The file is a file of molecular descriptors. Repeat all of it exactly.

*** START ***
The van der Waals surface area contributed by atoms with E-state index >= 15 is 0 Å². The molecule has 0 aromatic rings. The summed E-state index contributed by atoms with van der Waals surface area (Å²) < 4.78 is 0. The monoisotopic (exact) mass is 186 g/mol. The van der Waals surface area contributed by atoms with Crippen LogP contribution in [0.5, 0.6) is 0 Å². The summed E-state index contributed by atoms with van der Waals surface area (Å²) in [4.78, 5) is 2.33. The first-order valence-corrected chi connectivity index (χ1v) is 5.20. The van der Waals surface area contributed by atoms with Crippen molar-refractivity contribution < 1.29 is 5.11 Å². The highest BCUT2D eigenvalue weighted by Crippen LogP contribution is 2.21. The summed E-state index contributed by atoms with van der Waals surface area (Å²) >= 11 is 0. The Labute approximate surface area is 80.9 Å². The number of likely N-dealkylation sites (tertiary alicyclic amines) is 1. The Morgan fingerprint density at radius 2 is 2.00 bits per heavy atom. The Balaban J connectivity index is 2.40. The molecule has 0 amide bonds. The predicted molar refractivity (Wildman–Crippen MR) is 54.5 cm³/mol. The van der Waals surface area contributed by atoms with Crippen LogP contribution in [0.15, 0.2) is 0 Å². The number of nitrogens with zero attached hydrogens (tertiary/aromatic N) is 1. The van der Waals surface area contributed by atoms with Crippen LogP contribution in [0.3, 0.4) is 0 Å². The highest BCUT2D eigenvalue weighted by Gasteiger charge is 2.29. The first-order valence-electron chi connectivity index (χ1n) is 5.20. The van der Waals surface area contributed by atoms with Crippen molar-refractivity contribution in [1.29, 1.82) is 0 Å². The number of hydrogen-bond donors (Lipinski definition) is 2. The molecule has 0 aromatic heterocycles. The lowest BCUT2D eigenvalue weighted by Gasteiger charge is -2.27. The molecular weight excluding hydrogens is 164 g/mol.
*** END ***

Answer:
The van der Waals surface area contributed by atoms with E-state index >= 15 is 0 Å². The molecule has 0 aromatic rings. The summed E-state index contributed by atoms with van der Waals surface area (Å²) < 4.78 is 0. The monoisotopic (exact) mass is 186 g/mol. The van der Waals surface area contributed by atoms with Crippen LogP contribution in [0.5, 0.6) is 0 Å². The summed E-state index contributed by atoms with van der Waals surface area (Å²) in [4.78, 5) is 2.33. The first-order valence-corrected chi connectivity index (χ1v) is 5.20. The van der Waals surface area contributed by atoms with Crippen molar-refractivity contribution < 1.29 is 5.11 Å². The highest BCUT2D eigenvalue weighted by Crippen LogP contribution is 2.21. The summed E-state index contributed by atoms with van der Waals surface area (Å²) >= 11 is 0. The Labute approximate surface area is 80.9 Å². The number of likely N-dealkylation sites (tertiary alicyclic amines) is 1. The Morgan fingerprint density at radius 2 is 2.00 bits per heavy atom. The Balaban J connectivity index is 2.40. The molecule has 0 amide bonds. The predicted molar refractivity (Wildman–Crippen MR) is 54.5 cm³/mol. The van der Waals surface area contributed by atoms with Crippen LogP contribution in [0.15, 0.2) is 0 Å². The number of nitrogens with zero attached hydrogens (tertiary/aromatic N) is 1. The van der Waals surface area contributed by atoms with Crippen LogP contribution in [0.3, 0.4) is 0 Å². The highest BCUT2D eigenvalue weighted by Gasteiger charge is 2.29. The first-order valence-electron chi connectivity index (χ1n) is 5.20. The van der Waals surface area contributed by atoms with Crippen molar-refractivity contribution in [1.29, 1.82) is 0 Å². The number of hydrogen-bond donors (Lipinski definition) is 2. The molecule has 0 aromatic heterocycles. The lowest BCUT2D eigenvalue weighted by Gasteiger charge is -2.27. The molecular weight excluding hydrogens is 164 g/mol.